Have you had some experience using CB radio and wish it could do more? Are you frustrated with the poor rapport prevalent on CB radio and have to turn it off after a while due to bad language or poor radio etiquette or simply not being able to get through to someone? You will probably have to turn it off if you have kids in the car listening to CB radio these days. Are you interested in expanding your knowledge and use of radio communication technologies and having some fun?
Well, there is a much better radio-based communications network called Amateur Radio. Unlike CB, Radio Amateurs must be licensed to operate a very wide range of radio frequencies and modes specifically dedicated to Radio Amateurs across the world. Amateur Radio is much more formal using long-established radio etiquette protocols used worldwide.
Amateur Radio Repeaters are located on the NSW Far South Coast, on the Monaro, and near the NSW/Victorian border. You can easily talk from Merimbula to Cooma, Eden to Jindabyne, Perisher Valley to Tura Beach, Bega to Berridale, and so much more all on a simple handheld radio. CB radio can never do that!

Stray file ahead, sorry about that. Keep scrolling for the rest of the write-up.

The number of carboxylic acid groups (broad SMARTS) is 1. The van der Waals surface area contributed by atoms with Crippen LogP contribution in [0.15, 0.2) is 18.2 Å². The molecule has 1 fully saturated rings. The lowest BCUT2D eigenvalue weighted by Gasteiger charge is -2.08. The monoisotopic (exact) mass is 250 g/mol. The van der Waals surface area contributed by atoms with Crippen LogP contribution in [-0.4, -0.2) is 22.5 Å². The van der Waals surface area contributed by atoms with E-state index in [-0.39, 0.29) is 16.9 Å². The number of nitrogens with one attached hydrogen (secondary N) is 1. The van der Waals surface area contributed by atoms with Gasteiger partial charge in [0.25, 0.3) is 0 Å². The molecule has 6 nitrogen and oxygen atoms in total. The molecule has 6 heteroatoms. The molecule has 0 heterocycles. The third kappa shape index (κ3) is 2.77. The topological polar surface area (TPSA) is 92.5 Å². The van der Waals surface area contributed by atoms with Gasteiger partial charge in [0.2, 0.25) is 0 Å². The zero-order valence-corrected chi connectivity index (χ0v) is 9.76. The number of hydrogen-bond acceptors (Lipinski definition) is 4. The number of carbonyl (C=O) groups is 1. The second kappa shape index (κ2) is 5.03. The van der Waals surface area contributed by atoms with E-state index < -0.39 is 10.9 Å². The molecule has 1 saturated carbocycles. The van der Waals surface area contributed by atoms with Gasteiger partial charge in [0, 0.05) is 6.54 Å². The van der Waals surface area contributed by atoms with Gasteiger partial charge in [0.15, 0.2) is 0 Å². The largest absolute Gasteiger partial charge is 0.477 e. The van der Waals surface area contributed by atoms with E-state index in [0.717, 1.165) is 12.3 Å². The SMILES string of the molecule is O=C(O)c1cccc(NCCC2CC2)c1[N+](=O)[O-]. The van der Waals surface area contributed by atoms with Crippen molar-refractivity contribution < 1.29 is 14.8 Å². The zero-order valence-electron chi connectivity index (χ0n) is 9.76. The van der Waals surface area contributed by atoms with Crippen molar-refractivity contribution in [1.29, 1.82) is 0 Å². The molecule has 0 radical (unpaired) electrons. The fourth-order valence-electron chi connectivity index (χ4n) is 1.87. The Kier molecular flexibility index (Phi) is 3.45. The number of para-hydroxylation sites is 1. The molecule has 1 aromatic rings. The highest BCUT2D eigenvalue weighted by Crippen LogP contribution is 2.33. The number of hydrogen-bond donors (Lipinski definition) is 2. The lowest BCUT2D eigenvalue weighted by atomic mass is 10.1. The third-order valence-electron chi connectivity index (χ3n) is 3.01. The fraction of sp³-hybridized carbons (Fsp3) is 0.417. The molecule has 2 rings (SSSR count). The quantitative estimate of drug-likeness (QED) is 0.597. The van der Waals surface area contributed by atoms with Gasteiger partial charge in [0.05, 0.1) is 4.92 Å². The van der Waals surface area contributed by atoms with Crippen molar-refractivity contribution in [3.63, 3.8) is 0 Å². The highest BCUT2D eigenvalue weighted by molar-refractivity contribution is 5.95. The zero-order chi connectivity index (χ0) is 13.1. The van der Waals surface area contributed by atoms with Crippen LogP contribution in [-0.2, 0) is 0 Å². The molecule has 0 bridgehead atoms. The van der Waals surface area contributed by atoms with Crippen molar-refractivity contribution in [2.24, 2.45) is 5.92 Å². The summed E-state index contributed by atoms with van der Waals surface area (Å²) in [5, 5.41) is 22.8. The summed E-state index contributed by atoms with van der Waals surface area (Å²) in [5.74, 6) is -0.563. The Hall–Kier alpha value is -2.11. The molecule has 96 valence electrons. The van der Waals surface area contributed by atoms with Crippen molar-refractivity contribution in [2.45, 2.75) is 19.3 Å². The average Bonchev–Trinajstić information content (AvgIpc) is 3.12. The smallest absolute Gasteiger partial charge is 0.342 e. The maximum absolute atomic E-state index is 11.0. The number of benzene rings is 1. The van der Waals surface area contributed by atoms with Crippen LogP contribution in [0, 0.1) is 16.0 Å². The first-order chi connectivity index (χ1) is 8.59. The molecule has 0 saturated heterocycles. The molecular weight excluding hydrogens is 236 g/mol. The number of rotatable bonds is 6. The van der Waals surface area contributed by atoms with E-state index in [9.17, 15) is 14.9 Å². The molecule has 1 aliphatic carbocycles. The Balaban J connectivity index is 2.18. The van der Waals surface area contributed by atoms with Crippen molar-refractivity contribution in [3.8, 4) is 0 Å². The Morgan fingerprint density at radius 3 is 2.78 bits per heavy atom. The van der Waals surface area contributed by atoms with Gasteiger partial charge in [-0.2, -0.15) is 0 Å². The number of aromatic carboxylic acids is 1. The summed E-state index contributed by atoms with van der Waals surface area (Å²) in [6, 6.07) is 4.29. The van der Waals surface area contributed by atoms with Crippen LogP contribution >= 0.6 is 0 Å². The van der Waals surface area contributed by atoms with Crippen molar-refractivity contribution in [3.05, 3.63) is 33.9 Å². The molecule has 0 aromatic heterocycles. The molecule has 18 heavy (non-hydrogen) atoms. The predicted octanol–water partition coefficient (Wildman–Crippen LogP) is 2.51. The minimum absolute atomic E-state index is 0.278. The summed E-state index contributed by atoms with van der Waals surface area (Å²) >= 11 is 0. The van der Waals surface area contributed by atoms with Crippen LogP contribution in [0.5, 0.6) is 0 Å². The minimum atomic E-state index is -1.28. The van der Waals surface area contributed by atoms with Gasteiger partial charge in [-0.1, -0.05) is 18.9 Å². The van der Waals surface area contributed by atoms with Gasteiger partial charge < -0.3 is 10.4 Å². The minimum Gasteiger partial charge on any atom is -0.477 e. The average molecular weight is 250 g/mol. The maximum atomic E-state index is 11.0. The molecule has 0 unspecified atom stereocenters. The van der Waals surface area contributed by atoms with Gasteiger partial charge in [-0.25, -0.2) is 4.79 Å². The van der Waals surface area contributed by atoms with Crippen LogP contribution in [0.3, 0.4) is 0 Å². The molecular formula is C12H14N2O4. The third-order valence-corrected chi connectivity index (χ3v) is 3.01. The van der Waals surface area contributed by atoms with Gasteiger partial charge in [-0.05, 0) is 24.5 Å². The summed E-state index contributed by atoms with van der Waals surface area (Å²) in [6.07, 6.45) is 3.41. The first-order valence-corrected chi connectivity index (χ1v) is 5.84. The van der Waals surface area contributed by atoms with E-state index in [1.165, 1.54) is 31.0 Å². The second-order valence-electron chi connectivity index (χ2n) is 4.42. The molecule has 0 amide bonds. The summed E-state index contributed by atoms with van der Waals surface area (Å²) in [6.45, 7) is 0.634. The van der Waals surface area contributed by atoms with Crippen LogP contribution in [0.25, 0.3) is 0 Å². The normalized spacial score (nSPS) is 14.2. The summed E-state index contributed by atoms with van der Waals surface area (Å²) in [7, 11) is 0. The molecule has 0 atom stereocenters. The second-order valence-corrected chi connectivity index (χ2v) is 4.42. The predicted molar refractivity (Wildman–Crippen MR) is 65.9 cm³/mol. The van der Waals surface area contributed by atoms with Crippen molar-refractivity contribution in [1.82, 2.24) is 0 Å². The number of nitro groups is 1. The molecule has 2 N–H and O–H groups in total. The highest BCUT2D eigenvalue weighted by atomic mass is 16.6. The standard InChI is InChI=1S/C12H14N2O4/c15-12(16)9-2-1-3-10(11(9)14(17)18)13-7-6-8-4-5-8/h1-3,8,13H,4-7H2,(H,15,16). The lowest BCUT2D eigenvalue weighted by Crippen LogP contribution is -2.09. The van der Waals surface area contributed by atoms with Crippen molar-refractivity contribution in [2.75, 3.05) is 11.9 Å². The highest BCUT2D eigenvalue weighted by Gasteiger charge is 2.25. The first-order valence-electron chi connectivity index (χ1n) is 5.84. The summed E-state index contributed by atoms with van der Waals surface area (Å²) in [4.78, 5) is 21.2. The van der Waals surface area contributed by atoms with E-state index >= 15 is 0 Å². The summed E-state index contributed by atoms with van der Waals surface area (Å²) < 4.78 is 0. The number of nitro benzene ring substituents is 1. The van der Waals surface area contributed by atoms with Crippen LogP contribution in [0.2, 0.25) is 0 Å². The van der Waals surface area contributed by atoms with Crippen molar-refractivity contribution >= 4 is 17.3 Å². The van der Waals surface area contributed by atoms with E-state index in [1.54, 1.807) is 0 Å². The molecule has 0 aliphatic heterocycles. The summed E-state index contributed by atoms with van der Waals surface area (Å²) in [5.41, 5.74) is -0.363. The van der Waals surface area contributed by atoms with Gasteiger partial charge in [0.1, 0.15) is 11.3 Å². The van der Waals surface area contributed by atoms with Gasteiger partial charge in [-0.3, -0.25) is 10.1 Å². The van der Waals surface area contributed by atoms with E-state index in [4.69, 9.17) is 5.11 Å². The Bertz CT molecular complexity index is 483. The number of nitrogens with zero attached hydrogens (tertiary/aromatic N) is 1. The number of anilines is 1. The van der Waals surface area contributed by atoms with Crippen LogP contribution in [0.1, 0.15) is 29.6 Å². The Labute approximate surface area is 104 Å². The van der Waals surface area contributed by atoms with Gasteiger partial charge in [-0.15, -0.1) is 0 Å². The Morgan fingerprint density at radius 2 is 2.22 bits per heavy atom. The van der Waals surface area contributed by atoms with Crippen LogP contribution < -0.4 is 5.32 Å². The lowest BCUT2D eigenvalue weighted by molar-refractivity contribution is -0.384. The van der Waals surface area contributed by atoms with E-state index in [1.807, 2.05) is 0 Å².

In order to gain this access operators must sit an exam to qualify for one of three levels of licence. The entry-level licence, called the Foundation Licence is quite easy to attain requiring a bit of study over a weekend or two, and will get you started. Standard and Advanced licences allow greater privileges such as higher power and access to even more radio frequencies. Any of these 3 license types allow the use of dedicated HF, VHF, and UHF frequencies to contact and chat with other licensed operators across our region, NSW, Australia, and even the World.
Our club would be happy to assist anyone who is interested in attaining their Amateur Radio Licence. You can find out more about getting your licence including some publications to get you underway by clicking on this link: https://smarc.org.au/getting-your-license/
So, if you’re interested in learning more about Amateur Radio and the wide range of exciting possibilities it offers take a good look over this website and feel free to contact the Snowy Mountains Amateur Radio Club: https://smarc.org.au/contact-us/